Books

Nathan Niigan Noodin Adler recommends 4 books to read for Indigenous Book Club Month

Every day in June, an Indigenous writer will recommend a book they love by a First Nations, Métis or Inuit author from Canada.
Nathan Adler is the author of the novel Wrist. (Courtesy of Nathan Adler)

June is Indigenous Book Club Month. CBC Books will publish a recommendation each day from an Indigenous writer for a book written by another Indigenous author. 

Nathan Niigan Noodin Adler couldn't restrict himself to just one — he chose four books.

Rose's Run by Dawn Dumont

"I would recommend Rose's Run by Dawn Dumont because it is so much fun to read. It has romance, comedy and elements of the supernatural that show that storytelling by Indigenous people can go beyond getting bogged down in colonialism. And Rose is such an endearing, well-realized character. She is brave and just plain likeable."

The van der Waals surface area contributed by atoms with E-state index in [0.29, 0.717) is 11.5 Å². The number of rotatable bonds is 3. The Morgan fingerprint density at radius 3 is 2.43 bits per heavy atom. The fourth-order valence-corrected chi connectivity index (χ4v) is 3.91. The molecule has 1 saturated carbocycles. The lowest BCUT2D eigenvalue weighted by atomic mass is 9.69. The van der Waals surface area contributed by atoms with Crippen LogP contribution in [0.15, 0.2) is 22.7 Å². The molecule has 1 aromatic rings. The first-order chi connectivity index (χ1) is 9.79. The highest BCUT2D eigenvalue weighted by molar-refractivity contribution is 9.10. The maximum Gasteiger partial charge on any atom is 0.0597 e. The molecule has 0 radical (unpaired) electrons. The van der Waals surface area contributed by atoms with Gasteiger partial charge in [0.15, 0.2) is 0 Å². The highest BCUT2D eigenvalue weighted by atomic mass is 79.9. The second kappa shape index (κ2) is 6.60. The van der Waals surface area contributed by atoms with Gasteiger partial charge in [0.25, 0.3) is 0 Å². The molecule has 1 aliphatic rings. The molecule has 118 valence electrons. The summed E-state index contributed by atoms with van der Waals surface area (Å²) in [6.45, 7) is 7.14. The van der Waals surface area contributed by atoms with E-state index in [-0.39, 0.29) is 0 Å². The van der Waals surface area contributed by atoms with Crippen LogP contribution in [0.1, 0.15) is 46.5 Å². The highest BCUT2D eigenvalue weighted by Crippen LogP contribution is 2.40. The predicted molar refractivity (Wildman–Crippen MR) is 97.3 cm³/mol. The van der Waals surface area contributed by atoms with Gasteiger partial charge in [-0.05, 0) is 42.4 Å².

Monkey Beach by Eden Robinson

"I would also recommend Monkey Beach by Eden Robinson. It has mystery and suspense and such great characters, you really get drawn into their world." 

A Gentle Habit by Cherie Dimaline

"I would recommend A Gentle Habit by Cherie Dimaline, a collection of six stories with thoroughly enjoyable prose, that range from the heart-wrenching to the realistically cruel to the sinister and Gaiman-esque."

The Lesser Blessed by Richard Van Camp

"I would recommend The Lesser Blessed by Richard Van Camp. It's such a great novel that really captures the feeling of being a teenager."

But that's not all...

"I would also recommend Traplines by Eden Robinson. And Sometimes I Feel Like a Fox by Danielle Daniel, I Am Not a Number by Jenny Kay Dupuis, Kiss of the Fur Queen by Tomson Highway, Witness, I Am by Gregory Scofield, Islands of Decolonial Love by Leanne Simpson, The Stone Collection by Kateri Akiwenzie-Damm, Wild Rice Dreams by Vera Wabegijig, Midnight Sweatlodge by Waubgeshig Rice, Passage by Gwen Benaway, and so many more great writers I could probably keep going..."

Nathan Niigan Noodin Adler published his debut novel, an Indigenous horror story called Wrist, in 2016. He was one of 150 Indigenous artists to receive a $10,000 REVEAL Indigenous Art Award.

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